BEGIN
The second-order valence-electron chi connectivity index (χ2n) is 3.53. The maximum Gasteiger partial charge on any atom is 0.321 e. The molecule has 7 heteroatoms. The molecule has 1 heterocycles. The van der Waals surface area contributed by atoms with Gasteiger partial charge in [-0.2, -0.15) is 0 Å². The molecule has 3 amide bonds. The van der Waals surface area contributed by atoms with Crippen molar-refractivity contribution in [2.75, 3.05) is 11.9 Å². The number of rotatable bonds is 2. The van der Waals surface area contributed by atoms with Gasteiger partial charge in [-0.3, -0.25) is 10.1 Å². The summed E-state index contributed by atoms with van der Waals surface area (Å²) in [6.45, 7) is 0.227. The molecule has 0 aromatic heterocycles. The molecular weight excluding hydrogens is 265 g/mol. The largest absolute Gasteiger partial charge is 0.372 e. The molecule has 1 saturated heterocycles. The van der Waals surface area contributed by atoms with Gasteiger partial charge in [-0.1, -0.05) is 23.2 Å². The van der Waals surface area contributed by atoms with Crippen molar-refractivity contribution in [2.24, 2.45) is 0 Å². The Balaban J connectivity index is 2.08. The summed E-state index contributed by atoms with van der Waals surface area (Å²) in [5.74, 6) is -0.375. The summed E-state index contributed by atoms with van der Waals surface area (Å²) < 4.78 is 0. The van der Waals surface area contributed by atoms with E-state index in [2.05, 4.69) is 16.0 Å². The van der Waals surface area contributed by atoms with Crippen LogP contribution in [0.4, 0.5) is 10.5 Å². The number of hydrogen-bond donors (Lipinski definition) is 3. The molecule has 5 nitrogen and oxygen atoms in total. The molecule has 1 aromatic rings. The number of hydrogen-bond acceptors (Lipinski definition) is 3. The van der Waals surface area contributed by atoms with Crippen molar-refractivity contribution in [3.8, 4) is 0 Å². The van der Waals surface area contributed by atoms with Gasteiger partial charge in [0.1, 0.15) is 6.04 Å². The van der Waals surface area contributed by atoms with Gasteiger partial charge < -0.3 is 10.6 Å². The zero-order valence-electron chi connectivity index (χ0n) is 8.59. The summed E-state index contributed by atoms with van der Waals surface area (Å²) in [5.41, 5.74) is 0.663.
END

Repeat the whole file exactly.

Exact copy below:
The second-order valence-electron chi connectivity index (χ2n) is 3.53. The maximum Gasteiger partial charge on any atom is 0.321 e. The molecule has 7 heteroatoms. The molecule has 1 heterocycles. The van der Waals surface area contributed by atoms with Gasteiger partial charge in [-0.2, -0.15) is 0 Å². The molecule has 3 amide bonds. The van der Waals surface area contributed by atoms with Crippen molar-refractivity contribution in [2.75, 3.05) is 11.9 Å². The number of rotatable bonds is 2. The van der Waals surface area contributed by atoms with Gasteiger partial charge in [-0.3, -0.25) is 10.1 Å². The summed E-state index contributed by atoms with van der Waals surface area (Å²) in [6.45, 7) is 0.227. The molecule has 0 aromatic heterocycles. The molecular weight excluding hydrogens is 265 g/mol. The largest absolute Gasteiger partial charge is 0.372 e. The molecule has 1 saturated heterocycles. The van der Waals surface area contributed by atoms with Gasteiger partial charge in [-0.1, -0.05) is 23.2 Å². The van der Waals surface area contributed by atoms with Crippen molar-refractivity contribution in [2.24, 2.45) is 0 Å². The Balaban J connectivity index is 2.08. The summed E-state index contributed by atoms with van der Waals surface area (Å²) in [5.74, 6) is -0.375. The summed E-state index contributed by atoms with van der Waals surface area (Å²) < 4.78 is 0. The van der Waals surface area contributed by atoms with E-state index in [2.05, 4.69) is 16.0 Å². The van der Waals surface area contributed by atoms with Crippen LogP contribution in [0.4, 0.5) is 10.5 Å². The number of hydrogen-bond donors (Lipinski definition) is 3. The molecule has 5 nitrogen and oxygen atoms in total. The molecule has 1 aromatic rings. The number of hydrogen-bond acceptors (Lipinski definition) is 3. The van der Waals surface area contributed by atoms with Crippen molar-refractivity contribution in [3.8, 4) is 0 Å². The van der Waals surface area contributed by atoms with Gasteiger partial charge in [0.1, 0.15) is 6.04 Å². The van der Waals surface area contributed by atoms with Gasteiger partial charge < -0.3 is 10.6 Å². The zero-order valence-electron chi connectivity index (χ0n) is 8.59. The summed E-state index contributed by atoms with van der Waals surface area (Å²) in [5.41, 5.74) is 0.663.